"That is, they did not cede authority to make and enforce law over their people or their territories," the tribunal said.

In a brief statement responding to the report, Attorney-General and Treaty of Waitangi Negotiations Minister Chris Finlayson said: "There is no question that the Crown has sovereignty in New Zealand. This report doesn't change that fact."

The report drew together existing scholarship on the Declaration of Independence and the treaty, with the tribunal noting its report represented continuity rather than dramatic change in current treaty scholarship.

"The tribunal doesn't reach any conclusion regarding the sovereignty the Crown exercises in New Zealand. Nor does it address the other events considered part of the Crown's acquisition of sovereignty or how the treaty relationship should operate today," Finlayson said.

The Government would consider the report as it would any other tribunal report.

* Read the report here

* Q&A: What does it mean

Stage one of today's report looked at the "meaning and effect" of the Treaty in February 1840, when the first signings took place in the Bay of Islands and Hokianga.

Stage two will consider events after February 1840.

"Though Britain went into the Treaty negotiation intending to acquire sovereignty, and therefore the power to make and enforce law over both Maori and Pakeha, it did not explain this to the rangatira," the tribunal said.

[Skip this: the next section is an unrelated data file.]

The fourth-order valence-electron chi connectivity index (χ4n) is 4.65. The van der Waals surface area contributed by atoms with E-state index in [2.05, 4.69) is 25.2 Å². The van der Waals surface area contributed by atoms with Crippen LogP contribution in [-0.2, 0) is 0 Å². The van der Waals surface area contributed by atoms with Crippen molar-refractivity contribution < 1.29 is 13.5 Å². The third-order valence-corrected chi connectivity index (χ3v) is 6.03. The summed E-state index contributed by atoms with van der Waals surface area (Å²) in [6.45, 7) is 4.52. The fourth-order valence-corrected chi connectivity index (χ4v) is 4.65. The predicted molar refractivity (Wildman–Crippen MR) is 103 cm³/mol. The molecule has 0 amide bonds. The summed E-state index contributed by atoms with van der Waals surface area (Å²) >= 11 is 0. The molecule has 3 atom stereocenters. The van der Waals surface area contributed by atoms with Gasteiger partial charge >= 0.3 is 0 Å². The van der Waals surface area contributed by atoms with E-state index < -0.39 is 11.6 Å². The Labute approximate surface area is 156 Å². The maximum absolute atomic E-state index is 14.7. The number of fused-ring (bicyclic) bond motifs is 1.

At the time, Britain's representative William Hobson and his agents explained the Treaty as granting Britain "the power to control British subjects and thereby protect Maori," while rangatira were told they would retain their "tino rangatiratanga", or independence and full chiefly authority.

The rangatira consented to the Treaty on the basis that they and the governor were to be equals, each controlling their own people.

How this relationship would work in practice, especially where the Maori and European populations intermingled, was to be negotiated over time on a case-by-case basis, the tribunal said.

It said nothing about how and when the Crown acquired the sovereignty that it exercises today.

'SIMPLY NOT TRUE'

The report is being harshly criticised by treaty specialist Professor Paul Moon from the Auckland University of Technology.

"I was shocked by some do the statements contained in the report," he said.

"This is not a concern about some trivial detail, but over the fundamental history of our country, which the tribunal has got manifestly wrong."

He was concerned by the tribunal's statement that Britain went into the treaty negotiation intending to acquire sovereignty, and thus the power to enforce law over both races.